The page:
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Another prime example of a text using biblical allusions and the value and concept of human life, producing an excellent parallel to 'Frankenstein', is the science fiction cult film ‘Blade Runner’, directed by Ridley Scott in 1982. ‘Blade Runner’ was inspired by hard-boiled detective fiction work as well as genres such as cyberpunk, additionally being very loosely based on 'Do Androids Dream of Electric Sheep?' by Philip Dick in 1968. Scott astutely places the viewers in a dystopian California where there are blade runners who hunt and 'retire' artificial creatures known as 'replicants', created by Tyrell Corporation. Throughout the cityscape, there is constant acid rain, depicting the gloomy setting of the metropolis, as well as depicting the pollution in the environment hence producing it. During the '70s and '80s, there were immense advancements in technology but inversely, the decline of the climate. As Ridley Scott grew up in the dismal industrial landscape in northeast England before he moved to America. During the 1980s, a large quantity of Americans feared for the decline of their nation. The powerful Asian companies and untethered capitalism are depicted in ‘Blade Runner’ through the mammoth company Tyrell Corporation, with unchecked potential for biological discoveries, and allowing Dr Eldon Tyrell to play God and do as he pleases. The ziggurat in the opening scene shows a great example to one of the enduring qualities of the movie, depicting the world trade center, a place of wealth and trade, and this ziggurat, being at the opening and the tallest building, depicts the significance and prominence of trade and capitalism in Scott's setting, but provides a powerful warning of how untethered capitalism can kinder our society conveying a strong illustration of the integrity of the text. The focus of wealth and science is perfectly portrayed in Tyrell, the owner of a large biotechnology company, where he creates artificial life, without considering the consequences. When Tyrell curses his creation with being 'more human than human', whilst creating a limited lifespan, leads to one of his creations, in particular, Roy, to confront him. When Roy approaches his maker, he is only told: “The light that burns twice as bright burns half as long - and you have burned so very, very brightly, Roy”. Tyrell is so uncaring or the consequences of the life he is created and is essentially talking up the wonders of his creation. This confrontation leads to Tyrell's death, proving yet another strong relationship between the two texts, and Roy kissing Tyrell depicts a biblical allusion of the kiss of Judas. In Roy's final 'living' moments, he saves the one person left he is determined to kill, Rick Deckard, a blade runner. In his final moments, Roy realizes that what he has 'seen with your eye' will just be 'lost in time, like tears in the rain.' Roy shows greater humanity than the 'human' he saved, and Scott ingeniously uses this scene to reflect on the value of human life, and produce another common idea between ‘Frankenstein’ and ‘Blade Runner’.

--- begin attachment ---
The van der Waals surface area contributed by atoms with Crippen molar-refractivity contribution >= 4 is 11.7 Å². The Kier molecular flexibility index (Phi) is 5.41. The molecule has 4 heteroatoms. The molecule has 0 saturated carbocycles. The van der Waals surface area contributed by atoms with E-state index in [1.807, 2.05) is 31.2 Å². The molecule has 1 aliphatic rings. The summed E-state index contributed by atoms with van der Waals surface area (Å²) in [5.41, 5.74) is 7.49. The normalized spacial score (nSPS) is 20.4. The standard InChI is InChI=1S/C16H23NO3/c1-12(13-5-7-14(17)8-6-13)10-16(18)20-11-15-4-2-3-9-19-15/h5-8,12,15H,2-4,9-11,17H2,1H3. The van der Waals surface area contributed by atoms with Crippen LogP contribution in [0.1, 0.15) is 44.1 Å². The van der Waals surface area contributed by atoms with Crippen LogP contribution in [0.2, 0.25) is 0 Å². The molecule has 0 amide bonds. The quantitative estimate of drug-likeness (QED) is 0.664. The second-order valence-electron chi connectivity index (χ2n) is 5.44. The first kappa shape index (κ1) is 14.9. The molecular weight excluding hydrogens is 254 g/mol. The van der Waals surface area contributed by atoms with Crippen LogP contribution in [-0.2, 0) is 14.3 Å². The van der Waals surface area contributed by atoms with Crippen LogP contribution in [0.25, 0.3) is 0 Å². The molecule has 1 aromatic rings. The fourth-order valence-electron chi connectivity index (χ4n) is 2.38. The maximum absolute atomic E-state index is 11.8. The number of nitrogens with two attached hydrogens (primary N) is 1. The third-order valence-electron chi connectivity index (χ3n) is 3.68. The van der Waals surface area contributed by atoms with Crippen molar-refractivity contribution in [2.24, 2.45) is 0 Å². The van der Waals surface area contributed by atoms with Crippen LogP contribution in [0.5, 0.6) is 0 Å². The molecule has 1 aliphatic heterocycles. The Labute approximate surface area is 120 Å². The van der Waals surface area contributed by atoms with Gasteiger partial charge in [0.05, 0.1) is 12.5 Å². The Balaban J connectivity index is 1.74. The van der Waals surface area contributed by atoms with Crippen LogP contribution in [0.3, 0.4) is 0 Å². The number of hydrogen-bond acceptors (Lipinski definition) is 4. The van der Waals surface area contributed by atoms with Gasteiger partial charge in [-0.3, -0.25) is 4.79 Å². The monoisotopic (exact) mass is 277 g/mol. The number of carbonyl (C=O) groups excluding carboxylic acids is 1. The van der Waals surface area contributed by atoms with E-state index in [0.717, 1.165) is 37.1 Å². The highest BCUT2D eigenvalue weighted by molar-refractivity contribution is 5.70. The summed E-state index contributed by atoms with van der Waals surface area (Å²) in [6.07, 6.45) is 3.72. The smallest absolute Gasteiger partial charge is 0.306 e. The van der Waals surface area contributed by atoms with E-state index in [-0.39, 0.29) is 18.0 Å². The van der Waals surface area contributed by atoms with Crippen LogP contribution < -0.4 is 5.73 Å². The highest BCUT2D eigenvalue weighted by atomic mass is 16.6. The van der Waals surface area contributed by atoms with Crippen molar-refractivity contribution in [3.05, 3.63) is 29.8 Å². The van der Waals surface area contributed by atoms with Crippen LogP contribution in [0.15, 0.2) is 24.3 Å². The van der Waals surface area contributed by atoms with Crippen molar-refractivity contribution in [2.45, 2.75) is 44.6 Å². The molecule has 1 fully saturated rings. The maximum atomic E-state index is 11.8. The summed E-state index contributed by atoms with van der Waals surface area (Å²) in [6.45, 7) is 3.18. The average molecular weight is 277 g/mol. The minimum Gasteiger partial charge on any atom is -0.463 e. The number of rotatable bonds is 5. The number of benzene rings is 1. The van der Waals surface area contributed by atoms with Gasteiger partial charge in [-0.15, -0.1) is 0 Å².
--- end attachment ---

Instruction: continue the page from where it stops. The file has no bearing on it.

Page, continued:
‘Frankenstein’ and ‘Blade Runner’ are two expertly crafted texts with interconnected themes and ideas, countering the dominant social narratives of their times. Whilst neoclassicism and the technological and capitalist growth of society at the cost of the environment were prominent views in the societies at the time of ‘Frankenstein’ and ‘Blade Runner’ respectively. Both authors ingeniously conveyed ideas in separate times in history, residing in different societies, portrayed contrasting counter-narratives as well as related and interconnected ideas, which still endure to this day, and provide a striking insight into present society and what could come of society.

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Ridley Scott and Mary Shelley’s Portrayal of Dominant Social Narratives of Their Time in ‘Blade Runner’ and ‘Frankenstein’. (2023, March 01). Edubirdie. Retrieved April 20, 2024, from https://edubirdie.com/examples/ridley-scott-and-mary-shelleys-portrayal-of-dominant-social-narratives-of-their-time-in-blade-runner-and-frankenstein/
“Ridley Scott and Mary Shelley’s Portrayal of Dominant Social Narratives of Their Time in ‘Blade Runner’ and ‘Frankenstein’.” Edubirdie, 01 Mar. 2023, edubirdie.com/examples/ridley-scott-and-mary-shelleys-portrayal-of-dominant-social-narratives-of-their-time-in-blade-runner-and-frankenstein/
Ridley Scott and Mary Shelley’s Portrayal of Dominant Social Narratives of Their Time in ‘Blade Runner’ and ‘Frankenstein’. [online]. Available at: <https://edubirdie.com/examples/ridley-scott-and-mary-shelleys-portrayal-of-dominant-social-narratives-of-their-time-in-blade-runner-and-frankenstein/> [Accessed 20 Apr. 2024].
Ridley Scott and Mary Shelley’s Portrayal of Dominant Social Narratives of Their Time in ‘Blade Runner’ and ‘Frankenstein’ [Internet]. Edubirdie. 2023 Mar 01 [cited 2024 Apr 20]. Available from: https://edubirdie.com/examples/ridley-scott-and-mary-shelleys-portrayal-of-dominant-social-narratives-of-their-time-in-blade-runner-and-frankenstein/